Here’s a story published in both the State Journal of Frankfort, Kentucky (click on screenshot below) and Fox News. Note the headline: “Psychics were right. . ”
The story: Haylee Marie Martin, a 17-year-old, went missing on January 12 and her absence was reported to the police the next day. Baffled, the sheriff consulted psychics who predicted (sort of) where she would be found. In fact, she was found in the next county along with a 21-year-old woman when both were trying to break into the house of the woman’s boyfriend’s. The police took them into custody on Friday. The pair won’t face charges, but the police may charge several adults who, they said, hid the girl for two weeks.
Now what about those psychics?
From the State Journal:
The sheriff said at 6 p.m. Thursday he joined a group of psychics from the Richmond area gathered at the Salyers Lane residence where Haylee was last seen on Jan. 12 or 13. Although he was admittedly skeptical at first, Quire said he “did not want to leave any stone unturned.”
“It’s hard to believe, but most (of the psychics) agreed that we would find Haylee in a neighboring county by morning,” he said. “And we did.”
Fox news gave the same report. (I wonder if they paid these psychics. If that’s the case, taxpayer money is funding woo.) Note that most of the psychics reported that she would be found in a neighboring county (correct) the day after the consultation. Some of them apparently had other predictions, and were wrong.
This kind of reporting, of course, doesn’t mention the disparity of predictions, but it (and the headlines) serve to validate the widespread American view that psychics are accurate. But most missing people turn up nearby, so that’s not a stretch, and, most important, there’s no control here: how often are psychics consulted who turn out to be wrong? I can’t be arsed to do a comprehensive search given the palpable falsity of the idea that psychics are accurate, but a quick Google showed four cases in which psychics were brought into crime cases and gave wrong predictions. These are “controls”, but of course a proper control would be to compare the accuracy of psychics in such cases compared with non-psychics who have comparable knowledge of the crime as conveyed by the police. I know of no such studies.
That doesn’t mean, of course, that we should remain agnostic about psychics, granting them the possibility that they could be right, for they make guesses in other situations as well, and those guesses are wrong. James Randi’s “One Million Dollar Paranormal Challenge” was explicitly designed to test psychic abilities, but nobody has ever performed successfully (Randi is a magician well equipped to suss out tricks). You can read about a failure in 2009 here. Further, there’s no known physical mechanism whereby psychic abilities could be manifested. Now that doesn’t settle the case, as there may be unknown mechanisms. But physicist Sean Carroll has also written about how parapsychological phenomena are inconsistent with the laws of physics.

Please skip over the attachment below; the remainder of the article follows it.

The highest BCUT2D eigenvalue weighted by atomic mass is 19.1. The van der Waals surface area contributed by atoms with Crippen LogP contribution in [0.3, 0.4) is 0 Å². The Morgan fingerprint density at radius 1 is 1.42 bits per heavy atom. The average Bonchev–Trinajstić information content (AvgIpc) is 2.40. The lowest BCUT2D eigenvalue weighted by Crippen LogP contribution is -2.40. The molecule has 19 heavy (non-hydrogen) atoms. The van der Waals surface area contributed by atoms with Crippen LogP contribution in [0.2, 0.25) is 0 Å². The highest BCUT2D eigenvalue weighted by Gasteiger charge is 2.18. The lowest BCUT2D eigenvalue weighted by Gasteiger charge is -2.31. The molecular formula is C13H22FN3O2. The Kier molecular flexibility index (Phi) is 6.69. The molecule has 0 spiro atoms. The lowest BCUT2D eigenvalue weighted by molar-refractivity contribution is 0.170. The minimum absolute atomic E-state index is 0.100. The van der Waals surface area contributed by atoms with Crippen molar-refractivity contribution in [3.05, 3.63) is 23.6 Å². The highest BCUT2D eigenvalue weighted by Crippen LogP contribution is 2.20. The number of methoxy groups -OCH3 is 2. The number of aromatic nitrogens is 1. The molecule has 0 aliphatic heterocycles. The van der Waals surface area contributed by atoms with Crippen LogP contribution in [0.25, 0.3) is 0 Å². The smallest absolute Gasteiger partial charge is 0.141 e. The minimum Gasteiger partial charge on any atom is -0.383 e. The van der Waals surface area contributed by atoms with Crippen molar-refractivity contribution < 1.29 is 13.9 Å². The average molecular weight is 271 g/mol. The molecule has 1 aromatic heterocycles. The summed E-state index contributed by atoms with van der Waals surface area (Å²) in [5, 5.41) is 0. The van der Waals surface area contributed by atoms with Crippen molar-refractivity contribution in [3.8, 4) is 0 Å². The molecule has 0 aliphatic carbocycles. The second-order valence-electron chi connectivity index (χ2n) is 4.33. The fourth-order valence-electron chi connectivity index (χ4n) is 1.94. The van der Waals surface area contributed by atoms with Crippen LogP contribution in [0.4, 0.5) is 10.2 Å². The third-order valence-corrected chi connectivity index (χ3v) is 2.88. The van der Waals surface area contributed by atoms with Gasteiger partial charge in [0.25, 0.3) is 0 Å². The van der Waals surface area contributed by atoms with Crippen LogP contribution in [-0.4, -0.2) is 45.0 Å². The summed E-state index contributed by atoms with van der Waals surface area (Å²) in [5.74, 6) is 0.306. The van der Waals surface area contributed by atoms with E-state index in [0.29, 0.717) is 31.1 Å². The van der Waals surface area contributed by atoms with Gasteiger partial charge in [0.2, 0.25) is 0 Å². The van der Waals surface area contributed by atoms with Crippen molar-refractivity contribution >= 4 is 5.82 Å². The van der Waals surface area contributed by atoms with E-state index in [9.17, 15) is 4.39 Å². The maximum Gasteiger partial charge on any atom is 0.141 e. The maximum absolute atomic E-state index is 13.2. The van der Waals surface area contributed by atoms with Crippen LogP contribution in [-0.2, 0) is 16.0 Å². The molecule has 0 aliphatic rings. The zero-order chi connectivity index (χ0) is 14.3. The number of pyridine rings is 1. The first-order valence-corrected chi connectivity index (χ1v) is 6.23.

Still, Americans continue to be credulous. According to The Conversation, “there are still many people who firmly believe in the power of psychic ability. According to a US Gallup survey, for example, more than one-quarter of people believe humans have psychic abilities – such as telepathy and clairvoyance.” That study, done in 2005, also reports that nearly three-quarters of Americans believe in some paranormal phenomena. 73% of them, for example, subscribed to at least one of these claims:
To me this is a remarkable (and distressing) result, especially since scientific tests of some of these claims have never turned up any support. (See here, for example, on astrology.) But of course the same motivation behind many people’s belief in religion—faith that provides comfort, also lies behind belief in psychics. And one can’t argue that these people are harmless, because many of them take lots of money from their gullible clients. (In the clip below, John Oliver calls it a “2.2-billion-dollar industry”.)
There’s no need to further belabor the scams perpetrated by psychics, as many skeptics and their websites have debunked these claims. Let’s just watch a 21-minute clip in which John Oliver takes a few psychics apart with his characteristic wit. There are some good clips here of psychics “in action” (or rather, in inaction). See the one starting at 16:05 for a particularly egregious case.